Continue reading

Psalm 27 and Domestic Abuse

Psalm 27 and Domestic Abuse

Recently I had the opportunity to converse with a woman, Cathy, who lives with an abusive man. She didn’t know exactly where to start her story, but I noticed that “psalm27” was part of her email address.

I am familiar with the prayer because it gave me comfort during my days of living with an abusive man. Initially, Psalm 27 seemed to tell me to stay on track, that God sent trials my way for a reason. I came to understand it differently, and I’d like to share with you the email I sent to Cathy (with her permission of course, and with a few edits for clarity).

I don’t usually delve into religion or my lack of religion on this blog. I do not pretend to be a biblical scholar. However, God (by whatever name) and I are tight. I listen to The Voice – but sometimes my human mind doesn’t want to hear the real message at first.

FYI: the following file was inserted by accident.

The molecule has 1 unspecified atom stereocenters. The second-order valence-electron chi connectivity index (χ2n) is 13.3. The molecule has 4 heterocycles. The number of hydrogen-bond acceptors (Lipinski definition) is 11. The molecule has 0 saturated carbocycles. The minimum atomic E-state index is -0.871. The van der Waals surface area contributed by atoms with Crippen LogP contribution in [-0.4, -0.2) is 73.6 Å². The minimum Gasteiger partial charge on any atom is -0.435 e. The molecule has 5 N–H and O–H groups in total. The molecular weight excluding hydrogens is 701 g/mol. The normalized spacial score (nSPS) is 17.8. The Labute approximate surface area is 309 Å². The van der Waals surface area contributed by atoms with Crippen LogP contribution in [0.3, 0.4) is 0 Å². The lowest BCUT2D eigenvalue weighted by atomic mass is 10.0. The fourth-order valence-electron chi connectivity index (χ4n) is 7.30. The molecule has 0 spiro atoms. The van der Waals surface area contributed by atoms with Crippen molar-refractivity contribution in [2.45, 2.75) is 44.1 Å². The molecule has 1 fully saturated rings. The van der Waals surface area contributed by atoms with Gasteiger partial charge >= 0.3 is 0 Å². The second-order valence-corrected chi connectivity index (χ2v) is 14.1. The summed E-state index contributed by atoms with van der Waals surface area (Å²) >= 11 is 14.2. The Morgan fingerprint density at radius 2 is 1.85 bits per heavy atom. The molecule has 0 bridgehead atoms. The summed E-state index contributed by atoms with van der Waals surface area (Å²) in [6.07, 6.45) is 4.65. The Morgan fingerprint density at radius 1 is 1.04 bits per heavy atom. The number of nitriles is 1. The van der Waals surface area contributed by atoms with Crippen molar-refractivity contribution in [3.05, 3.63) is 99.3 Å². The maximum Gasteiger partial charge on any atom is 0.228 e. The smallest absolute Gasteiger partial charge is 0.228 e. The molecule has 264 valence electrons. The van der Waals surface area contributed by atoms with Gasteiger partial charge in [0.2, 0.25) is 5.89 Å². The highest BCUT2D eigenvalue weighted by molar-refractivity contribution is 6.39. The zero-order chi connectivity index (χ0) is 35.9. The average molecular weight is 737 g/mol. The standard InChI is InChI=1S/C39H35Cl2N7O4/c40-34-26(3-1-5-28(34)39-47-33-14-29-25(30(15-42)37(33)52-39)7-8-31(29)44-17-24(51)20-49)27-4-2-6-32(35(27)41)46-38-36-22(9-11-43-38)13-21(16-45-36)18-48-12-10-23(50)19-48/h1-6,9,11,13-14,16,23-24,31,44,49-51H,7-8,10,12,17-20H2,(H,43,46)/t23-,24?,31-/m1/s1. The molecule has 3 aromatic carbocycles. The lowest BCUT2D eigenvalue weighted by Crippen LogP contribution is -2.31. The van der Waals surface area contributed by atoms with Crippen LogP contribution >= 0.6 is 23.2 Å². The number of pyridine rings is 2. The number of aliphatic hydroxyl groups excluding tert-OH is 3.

Continue reading

Laughing ’til It Hurts: The Hidden Pain of Domestic Abuse

Laughing ’til It Hurts: The Hidden Pain of Domestic Abuse

Big ol’ belly laughs that catch you by surprise feel so good! They feel better now that feeling happy doesn’t make me sad. That idea is confusing; laughing until you cry doesn’t usually mean you cry sad tears, but it happened to me a lot during my abusive marriage. Usually, the laughing started during a phone call with my sister. Anything could get us going, and for a few beautiful minutes, nothing mattered except the funny bit between us. I laughed until my sides ached and the tears flowed like water.

But then, when the laughter dried up and I started wiping the tears from my eyes, the tears wouldn’t stop. My face, sore from smiling, suddenly dropped into a frown. I covered my face because I felt embarrassed to feel so…damn…sad. Those last tears fell because when the laughter was done, I returned to my sad, closed-off life of mind-numbing pain. Sometimes I would stay on the phone with her when she asked what was wrong. Usually I cut the conversation short when I felt the change to pain begin.